After a lifetime of leadership and innovation, Evelyn Berezin passed away on December 8th, 2018 at ninety-three years old.
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In modern times, the participation gap between men and women in STEM fields is both troubling and distinct, with five times as many men as women employed in these fields. Though the rate of female participation in the sciences is steadily increasing, there remains—as there has always been—a substantial distinction between a situation improving and a situation improving quickly. Experts predict it may take as many as 280 years until men and women hold similar numbers of certain tech industry jobs. Outside of tech, physics remains one of the most male-dominated scientific fields—and yet, in the 1940s, Evelyn Berezin was at the forefront of both.
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After graduating high school at fifteen, Berezin took night classes at Hunter College before taking classes at all-male Brooklyn Polytechnic Institute, thanks to a WWII provision allowing women to attend male universities in order to learn ‘specialized skills’ (including calculus). In 1946, she earned her degree in physics from New York University, a year in which science was even more significantly male-dominated than just about everything else. Though she chose her job at the Electronic Computer Corporation over her doctoral studies, she has been awarded honorary PhDsfrom Adelphi University and Eastern Michigan University. In a Time interview, she described her role at ECC: “they said to me, ‘design a computer.’ I had never seen one before. Hardly anyone else had. So I just had to figure out how to do it. It was a lot of fun — when I wasn’t terrified.”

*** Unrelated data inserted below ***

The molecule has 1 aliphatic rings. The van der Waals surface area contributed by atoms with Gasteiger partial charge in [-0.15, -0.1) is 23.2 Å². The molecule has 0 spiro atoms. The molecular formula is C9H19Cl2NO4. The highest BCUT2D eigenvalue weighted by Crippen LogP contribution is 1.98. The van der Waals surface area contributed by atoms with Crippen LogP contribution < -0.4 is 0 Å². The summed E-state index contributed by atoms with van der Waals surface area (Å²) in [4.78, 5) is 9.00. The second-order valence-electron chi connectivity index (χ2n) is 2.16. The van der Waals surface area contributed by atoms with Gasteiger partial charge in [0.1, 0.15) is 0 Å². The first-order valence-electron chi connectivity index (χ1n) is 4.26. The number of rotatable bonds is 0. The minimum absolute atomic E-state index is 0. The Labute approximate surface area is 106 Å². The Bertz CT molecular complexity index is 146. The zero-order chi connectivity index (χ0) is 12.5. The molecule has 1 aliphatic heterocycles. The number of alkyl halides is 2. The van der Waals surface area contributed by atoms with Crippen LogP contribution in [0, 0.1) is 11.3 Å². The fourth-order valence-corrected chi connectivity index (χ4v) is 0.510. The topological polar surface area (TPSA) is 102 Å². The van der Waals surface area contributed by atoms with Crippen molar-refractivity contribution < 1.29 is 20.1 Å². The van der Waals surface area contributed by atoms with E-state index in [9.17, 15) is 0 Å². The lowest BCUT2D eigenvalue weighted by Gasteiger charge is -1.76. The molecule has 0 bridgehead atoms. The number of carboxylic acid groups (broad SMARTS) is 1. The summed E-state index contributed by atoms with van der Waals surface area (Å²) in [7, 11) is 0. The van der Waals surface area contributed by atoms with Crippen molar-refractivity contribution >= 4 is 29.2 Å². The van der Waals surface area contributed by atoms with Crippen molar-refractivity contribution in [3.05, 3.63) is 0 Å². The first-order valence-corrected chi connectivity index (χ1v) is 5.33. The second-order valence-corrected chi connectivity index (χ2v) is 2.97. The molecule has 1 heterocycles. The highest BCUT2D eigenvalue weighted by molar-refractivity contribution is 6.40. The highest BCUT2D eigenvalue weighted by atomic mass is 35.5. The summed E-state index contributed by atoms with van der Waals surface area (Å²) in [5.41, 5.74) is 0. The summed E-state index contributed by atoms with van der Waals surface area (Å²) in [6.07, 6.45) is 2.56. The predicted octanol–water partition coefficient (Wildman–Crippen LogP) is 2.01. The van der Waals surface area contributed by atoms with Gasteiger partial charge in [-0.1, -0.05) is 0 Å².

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Her 1971 invention of the word processor remains one of the most significant tech achievements of all time, relegating the typewriter to a spot in a more obsolete past. Previously, a document may need to be completely re-typed for any number of reasons—a smear of ink, one misplaced comma. Cut and paste was an impossible dream. It was a desperate inconvenience for the secretaries of the time, and it was simply inefficient. Berezin’s groundbreaking invention changed the office environment and the literary landscape, with authors also gradually switching from the perilous typewriter. In 1991, writer Zachary Leader argued that the word processor offered an “endlessly malleable sentence,” a sentiment most modern writers share. Berezin also improved the business world with her development of an airline reservation system with a one-second response time-a year before the more famous Sabre system would go on to eclipse her achievement. She went on to become the CEO of Redactron, her own tech company.
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“Without Ms. Berezin there would be no Bill Gates, no Steve Jobs, no internet, no word processors, no spreadsheets; nothing that remotely connects business with the 21st century,” British writer Gwyn Headley asserted in a blog post. “Why is this woman not famous?”
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